Hundreds of Egyptian Americans protested in front of the White House and marched through the streets of Washington, D.C. Saturday, urging President Obama to stand against newly elected Egyptian President Mohammed Morsi. The protest came as Morsi sought to ease tensions in Egypt by removing part of the decree that awarded him near-absolute control.
After a contentious election process, many in Egypt were suspicious that Morsi and the Muslim Brotherhood sought to be the dominant political power. Morsi soon took steps to solidify that political dominance. In November, he caused a mass uprising by annulling several constitutional amendments that restricted his power – including an amendment that provided judicial oversight of his actions.
Although Morsi has replaced his initial decree with a modified version, his initial power grab has left many Egyptians uneasy.
“Morsi’s declaration on 22 November, as well as the draft constitution planned to be voted on in a referendum are an absolute shame to anything that we can even call a democracy,” said Miriam Aziz, an international student from Egypt attending American University. Aziz was one of hundreds who protested outside the White House.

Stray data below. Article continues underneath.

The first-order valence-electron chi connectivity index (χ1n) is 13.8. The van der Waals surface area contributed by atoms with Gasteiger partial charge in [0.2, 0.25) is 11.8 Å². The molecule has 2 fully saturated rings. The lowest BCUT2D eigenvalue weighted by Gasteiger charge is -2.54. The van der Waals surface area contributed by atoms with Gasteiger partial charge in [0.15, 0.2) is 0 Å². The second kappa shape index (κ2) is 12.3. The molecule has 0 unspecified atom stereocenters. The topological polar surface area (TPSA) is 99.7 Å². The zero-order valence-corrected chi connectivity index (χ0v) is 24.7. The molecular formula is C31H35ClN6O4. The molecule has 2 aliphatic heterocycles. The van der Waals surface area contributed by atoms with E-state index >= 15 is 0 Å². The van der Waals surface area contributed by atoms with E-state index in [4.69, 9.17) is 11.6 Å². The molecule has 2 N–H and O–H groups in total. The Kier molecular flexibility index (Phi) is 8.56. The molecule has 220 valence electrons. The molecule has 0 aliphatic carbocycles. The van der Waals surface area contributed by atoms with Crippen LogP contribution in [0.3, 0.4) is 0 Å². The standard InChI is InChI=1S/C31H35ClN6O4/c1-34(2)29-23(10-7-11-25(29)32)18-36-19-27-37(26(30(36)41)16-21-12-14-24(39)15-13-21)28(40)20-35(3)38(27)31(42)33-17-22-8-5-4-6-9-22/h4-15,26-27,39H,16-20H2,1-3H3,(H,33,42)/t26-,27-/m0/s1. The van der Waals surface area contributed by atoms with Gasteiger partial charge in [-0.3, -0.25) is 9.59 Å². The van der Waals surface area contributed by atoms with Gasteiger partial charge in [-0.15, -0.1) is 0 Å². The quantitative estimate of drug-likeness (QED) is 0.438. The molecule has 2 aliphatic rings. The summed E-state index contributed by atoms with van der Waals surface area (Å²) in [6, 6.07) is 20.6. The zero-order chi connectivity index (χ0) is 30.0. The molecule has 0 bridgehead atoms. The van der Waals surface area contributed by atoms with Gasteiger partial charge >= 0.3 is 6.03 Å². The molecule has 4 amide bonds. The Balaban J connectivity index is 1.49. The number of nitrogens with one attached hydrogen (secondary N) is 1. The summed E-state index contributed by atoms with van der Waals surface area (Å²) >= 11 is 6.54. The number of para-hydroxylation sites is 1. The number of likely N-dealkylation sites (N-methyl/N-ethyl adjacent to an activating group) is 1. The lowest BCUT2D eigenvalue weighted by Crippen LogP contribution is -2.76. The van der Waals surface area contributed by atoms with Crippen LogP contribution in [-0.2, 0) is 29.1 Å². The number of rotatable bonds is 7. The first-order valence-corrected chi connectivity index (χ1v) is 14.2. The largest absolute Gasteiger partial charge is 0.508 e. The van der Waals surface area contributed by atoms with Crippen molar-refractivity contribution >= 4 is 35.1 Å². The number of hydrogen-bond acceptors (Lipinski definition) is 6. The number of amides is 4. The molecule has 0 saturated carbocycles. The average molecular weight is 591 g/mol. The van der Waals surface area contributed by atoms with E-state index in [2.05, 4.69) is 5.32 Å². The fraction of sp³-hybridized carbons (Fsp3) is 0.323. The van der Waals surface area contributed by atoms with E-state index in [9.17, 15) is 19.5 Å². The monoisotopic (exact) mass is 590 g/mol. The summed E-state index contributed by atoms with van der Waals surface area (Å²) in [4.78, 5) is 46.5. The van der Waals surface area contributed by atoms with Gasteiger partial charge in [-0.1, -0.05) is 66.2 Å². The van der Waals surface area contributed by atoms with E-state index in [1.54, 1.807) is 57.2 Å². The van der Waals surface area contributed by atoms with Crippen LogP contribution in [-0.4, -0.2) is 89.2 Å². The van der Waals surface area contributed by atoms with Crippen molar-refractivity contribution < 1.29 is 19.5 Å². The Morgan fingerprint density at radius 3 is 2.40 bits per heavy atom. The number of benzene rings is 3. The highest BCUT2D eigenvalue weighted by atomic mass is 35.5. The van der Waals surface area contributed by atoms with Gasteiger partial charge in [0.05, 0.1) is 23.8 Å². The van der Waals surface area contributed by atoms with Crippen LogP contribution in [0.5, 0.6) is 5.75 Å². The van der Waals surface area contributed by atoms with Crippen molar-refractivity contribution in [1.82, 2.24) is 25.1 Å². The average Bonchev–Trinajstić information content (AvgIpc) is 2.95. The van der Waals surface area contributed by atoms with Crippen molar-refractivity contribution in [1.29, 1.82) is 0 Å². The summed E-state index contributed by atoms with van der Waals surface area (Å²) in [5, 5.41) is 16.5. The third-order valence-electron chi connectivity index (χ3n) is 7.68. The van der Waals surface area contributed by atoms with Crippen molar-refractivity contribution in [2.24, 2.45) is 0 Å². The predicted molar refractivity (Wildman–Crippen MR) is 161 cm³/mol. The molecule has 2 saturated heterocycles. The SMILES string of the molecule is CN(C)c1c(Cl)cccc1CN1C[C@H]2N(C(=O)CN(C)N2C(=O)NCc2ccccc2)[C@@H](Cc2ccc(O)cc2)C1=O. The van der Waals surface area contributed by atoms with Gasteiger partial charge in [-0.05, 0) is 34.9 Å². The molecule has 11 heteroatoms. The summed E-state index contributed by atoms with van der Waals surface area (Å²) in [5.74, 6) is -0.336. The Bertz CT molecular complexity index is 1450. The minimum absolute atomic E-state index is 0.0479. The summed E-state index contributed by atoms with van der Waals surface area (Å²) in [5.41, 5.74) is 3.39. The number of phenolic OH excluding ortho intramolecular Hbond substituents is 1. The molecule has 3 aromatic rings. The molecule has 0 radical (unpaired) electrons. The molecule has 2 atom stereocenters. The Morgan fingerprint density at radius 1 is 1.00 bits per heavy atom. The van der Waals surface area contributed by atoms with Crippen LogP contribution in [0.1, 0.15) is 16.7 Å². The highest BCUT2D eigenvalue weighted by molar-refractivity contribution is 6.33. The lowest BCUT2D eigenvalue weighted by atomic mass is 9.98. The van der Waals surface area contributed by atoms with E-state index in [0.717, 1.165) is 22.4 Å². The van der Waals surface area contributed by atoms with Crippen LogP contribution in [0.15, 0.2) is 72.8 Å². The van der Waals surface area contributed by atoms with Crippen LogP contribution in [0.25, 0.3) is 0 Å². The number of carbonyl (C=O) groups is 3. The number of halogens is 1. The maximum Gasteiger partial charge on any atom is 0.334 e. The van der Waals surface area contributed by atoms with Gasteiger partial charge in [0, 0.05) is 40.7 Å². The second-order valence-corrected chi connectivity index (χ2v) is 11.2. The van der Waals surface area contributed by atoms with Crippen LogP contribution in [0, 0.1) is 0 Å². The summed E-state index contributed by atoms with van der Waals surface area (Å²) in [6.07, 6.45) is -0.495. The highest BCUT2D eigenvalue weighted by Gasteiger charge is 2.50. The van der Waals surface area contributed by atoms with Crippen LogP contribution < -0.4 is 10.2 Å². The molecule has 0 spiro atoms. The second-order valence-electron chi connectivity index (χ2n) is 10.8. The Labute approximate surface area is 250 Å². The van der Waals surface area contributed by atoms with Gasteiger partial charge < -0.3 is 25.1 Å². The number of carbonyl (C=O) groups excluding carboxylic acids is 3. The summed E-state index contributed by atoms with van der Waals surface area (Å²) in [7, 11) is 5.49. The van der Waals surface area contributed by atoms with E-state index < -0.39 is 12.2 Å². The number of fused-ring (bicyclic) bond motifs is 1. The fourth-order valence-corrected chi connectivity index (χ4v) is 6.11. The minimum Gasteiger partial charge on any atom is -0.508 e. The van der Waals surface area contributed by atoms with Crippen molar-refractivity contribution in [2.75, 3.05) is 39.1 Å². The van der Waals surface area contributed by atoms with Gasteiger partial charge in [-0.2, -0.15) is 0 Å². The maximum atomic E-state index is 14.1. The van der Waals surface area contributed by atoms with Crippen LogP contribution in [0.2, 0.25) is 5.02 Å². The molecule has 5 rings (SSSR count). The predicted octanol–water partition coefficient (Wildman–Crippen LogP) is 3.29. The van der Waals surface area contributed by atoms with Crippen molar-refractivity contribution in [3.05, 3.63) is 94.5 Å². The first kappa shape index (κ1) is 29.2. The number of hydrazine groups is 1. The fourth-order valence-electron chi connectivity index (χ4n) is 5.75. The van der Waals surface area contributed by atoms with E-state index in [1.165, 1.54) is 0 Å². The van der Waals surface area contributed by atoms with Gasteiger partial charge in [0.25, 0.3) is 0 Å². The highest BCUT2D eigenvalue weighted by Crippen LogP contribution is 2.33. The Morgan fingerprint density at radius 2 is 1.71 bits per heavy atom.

“It is by all means a populist tyranny and a dictatorship,” Aziz said of Morsi’s administration. “We are here to raise our voices and echo the voices of our brothers and sisters and family and friends in Egypt protesting this.”
Aside from a Dec. 6 call to Morsi, President Obama has largely been silent on the uprising in Egypt. During the call, Obama urged all political leaders in Egypt to denounce violence. He also urged an open dialogue between Morsi and his opposition, but stressed that the dialogue should occur without preconditions.
Protesters in front of the White House urged President Obama to do more.
“We are gathering right here so that we get Mr. Obama to act upon this. So far he has been almost silent,” said Nader Tadros, an Egyptian American. “We need [Mr. Obama] to take some actions. Specifically, we need him to lift his support of the Muslim Brotherhood, come out and talk and condemn the violence, and lift his recognition of them as the legitimate government.
“This is a very high stake for [the U.S.],” Tadros continued. “Losing the Egyptians is going to be a huge loss for the U.S. interests in the region. Betting on the wrong group is not the right thing. Betting against democracy is not the right thing.”
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